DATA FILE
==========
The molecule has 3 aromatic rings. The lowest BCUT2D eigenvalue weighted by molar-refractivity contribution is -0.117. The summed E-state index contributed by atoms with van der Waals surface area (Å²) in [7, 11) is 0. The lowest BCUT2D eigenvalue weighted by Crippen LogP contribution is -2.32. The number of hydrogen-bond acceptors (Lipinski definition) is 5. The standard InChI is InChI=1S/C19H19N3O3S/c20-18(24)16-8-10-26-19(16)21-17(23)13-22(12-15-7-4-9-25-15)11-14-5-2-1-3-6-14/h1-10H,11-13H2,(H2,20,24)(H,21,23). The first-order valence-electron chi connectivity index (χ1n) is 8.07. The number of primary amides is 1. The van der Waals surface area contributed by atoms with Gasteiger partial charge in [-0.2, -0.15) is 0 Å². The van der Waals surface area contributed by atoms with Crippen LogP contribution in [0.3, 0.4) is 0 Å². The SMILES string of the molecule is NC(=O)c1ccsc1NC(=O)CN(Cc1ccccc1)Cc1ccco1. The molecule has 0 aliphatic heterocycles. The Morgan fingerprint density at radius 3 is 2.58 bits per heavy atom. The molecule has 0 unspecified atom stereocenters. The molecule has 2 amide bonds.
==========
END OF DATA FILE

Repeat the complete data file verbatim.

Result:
The molecule has 3 aromatic rings. The lowest BCUT2D eigenvalue weighted by molar-refractivity contribution is -0.117. The summed E-state index contributed by atoms with van der Waals surface area (Å²) in [7, 11) is 0. The lowest BCUT2D eigenvalue weighted by Crippen LogP contribution is -2.32. The number of hydrogen-bond acceptors (Lipinski definition) is 5. The standard InChI is InChI=1S/C19H19N3O3S/c20-18(24)16-8-10-26-19(16)21-17(23)13-22(12-15-7-4-9-25-15)11-14-5-2-1-3-6-14/h1-10H,11-13H2,(H2,20,24)(H,21,23). The first-order valence-electron chi connectivity index (χ1n) is 8.07. The number of primary amides is 1. The van der Waals surface area contributed by atoms with Gasteiger partial charge in [-0.2, -0.15) is 0 Å². The van der Waals surface area contributed by atoms with Crippen LogP contribution in [0.3, 0.4) is 0 Å². The SMILES string of the molecule is NC(=O)c1ccsc1NC(=O)CN(Cc1ccccc1)Cc1ccco1. The molecule has 0 aliphatic heterocycles. The Morgan fingerprint density at radius 3 is 2.58 bits per heavy atom. The molecule has 0 unspecified atom stereocenters. The molecule has 2 amide bonds.